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Now that Black Friday has come, John Gabriel explores the leftwing elite’s distaste for the annual kickoff to the Christmas shopping season, at Ricochet.com:
Ah, Black Friday: The day wealthy whites are applauded for judging lower-class folks who are just trying to buy affordable gifts for their kids.
Huffington Post’s mocking headline blares “THE HOLIDAY SPIRIT!” followed by bold black and red stories of consumerism gone wild. New York’s Gawker features “The Best Walmart Thanksgiving Day Fight Videos” (I won’t dignify them with a link), while coastal elite news anchors cluck about the barbarians at the Target security gate.
I hate shopping on a regular day, let alone Black Friday. I’m hardly loaded, but would rather pay a few extra bucks to buy gifts on a slow day or online. Everyone doesn’t have that luxury.
Most of our progressive friends don’t seem to care. They cheer Walmart strikers, never noticing that the 1% doesn’t camp out for Black Friday sales. The howling picketers are merely making life more miserable for the have-nots.
Ace spots the effete core readers of the New York Times getting into the theme:
New York Times readers have a chance to make it into the paper. These are the sorts of things they think will catch an editors’ eye — the sort of sentiments they think the NYT editors are looking for.
And they’re probably right.
Some highlights in the Conspicuous Compassion Floor Exercise of the Moral Preening Olympics:
To me it means getting in the car with my spouse and adult daughters and heading to Cape May…Birding! None of us buy into this nonsensical consumer binge day.
I love to crawl up inside those [innocent memories of childhood Black Fridays past] and hide on Black Friday these days. It’s become a blood sport that rewards the aggressive and punishes the elderly and disabled who can’t partake in mad dashes for limited sale items offered during insanely early hours. This year, Black Friday becomes Black Thursday and begins the erosion of Thanksgiving and one less day to create family memories.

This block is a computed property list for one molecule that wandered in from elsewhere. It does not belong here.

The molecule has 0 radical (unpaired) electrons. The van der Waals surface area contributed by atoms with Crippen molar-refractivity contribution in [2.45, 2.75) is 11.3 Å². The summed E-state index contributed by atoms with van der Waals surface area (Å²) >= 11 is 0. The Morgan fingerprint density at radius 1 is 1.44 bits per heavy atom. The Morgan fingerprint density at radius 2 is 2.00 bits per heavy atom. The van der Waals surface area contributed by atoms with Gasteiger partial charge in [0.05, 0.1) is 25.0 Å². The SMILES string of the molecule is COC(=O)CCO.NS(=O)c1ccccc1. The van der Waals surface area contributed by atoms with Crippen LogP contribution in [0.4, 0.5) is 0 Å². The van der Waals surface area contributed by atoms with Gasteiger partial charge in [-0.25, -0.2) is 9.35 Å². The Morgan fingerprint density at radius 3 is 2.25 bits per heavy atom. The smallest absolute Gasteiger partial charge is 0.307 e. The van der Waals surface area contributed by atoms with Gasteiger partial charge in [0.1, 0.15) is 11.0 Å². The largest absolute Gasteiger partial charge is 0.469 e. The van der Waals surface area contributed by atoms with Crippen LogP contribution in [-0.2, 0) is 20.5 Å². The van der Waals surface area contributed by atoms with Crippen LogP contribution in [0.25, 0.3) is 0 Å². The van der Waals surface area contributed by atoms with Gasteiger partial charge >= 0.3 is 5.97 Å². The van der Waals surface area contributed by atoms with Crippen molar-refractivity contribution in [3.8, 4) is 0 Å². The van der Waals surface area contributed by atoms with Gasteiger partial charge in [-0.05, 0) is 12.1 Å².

Note the first complaint is that the “insanely early hours” on Friday punish the disabled and elderly. However, this year, they’ve stopped that, and begun sales on Thursday evening. And so this guy comes up with a complaint about that, too — ignoring the fact that they just addressed his “insanely early hours” complaint.
Whatever day they do this on, this guy is ready, willing, and able to grumble about how unfair it all is.
This morning, for the first time ever, I saw a group of anti-fur protesters in front of San Jose’s Santa Row, adding a welcome nostalgic 1970s atmosphere to the shopping experience of their fellow Bay Area leftists. When one of the them tried to hand me a brochure as part of his busywork today, I told him no thanks, this wasn’t my religion, which caused him no amount of cognitive dissonance — “This isn’t anyone religion!!??” “No, it’s definitely yours!”, my wife and I replied in unison. (God, I was so proud of her.)
As Christopher Caldwell wrote at the Weekly Standard a decade ago, a huge subset of the Democrat party consists of small town suburbanites who long to feel superior to their fellow small town suburbanites, and their hatred of both Thanksgiving and Black Friday is yet another component of their reactionary punitive leftwing mindset:
At some point, Democrats became the party of small-town people who think they’re too big for their small towns. It is hard to say how it happened: Perhaps it is that Republicans’ primary appeal is to something small-towners take for granted (tradition), while Democrats’ is to something that small-towners are condemned for lacking (diversity). Both appeals can be effective, but it is only the latter that incites people to repudiate the culture in which they grew up. Perhaps it is that at universities–through which pass all small-town people aiming to climb to a higher social class–Democratic party affiliation is the sine qua non of being taken for a serious, non-hayseed human being.
For these people, liberalism is not a belief at all. No, it’s something more important: a badge of certain social aspirations. That is why the laments of the small-town leftists get voiced with such intemperance and desperation. As if those who voice them are fighting off the nagging thought: If the Republicans aren’t particularly evil, then maybe I’m not particularly special.
That last sentence can be extended out to their lashing out at America itself, and its traditions as well.
More: “The Political Has Become Too Personal,” Wesley J. Smith writes at the Corner, resulting in America rapidly becoming the collective “political equivalent of the Hatfields and McCoys.”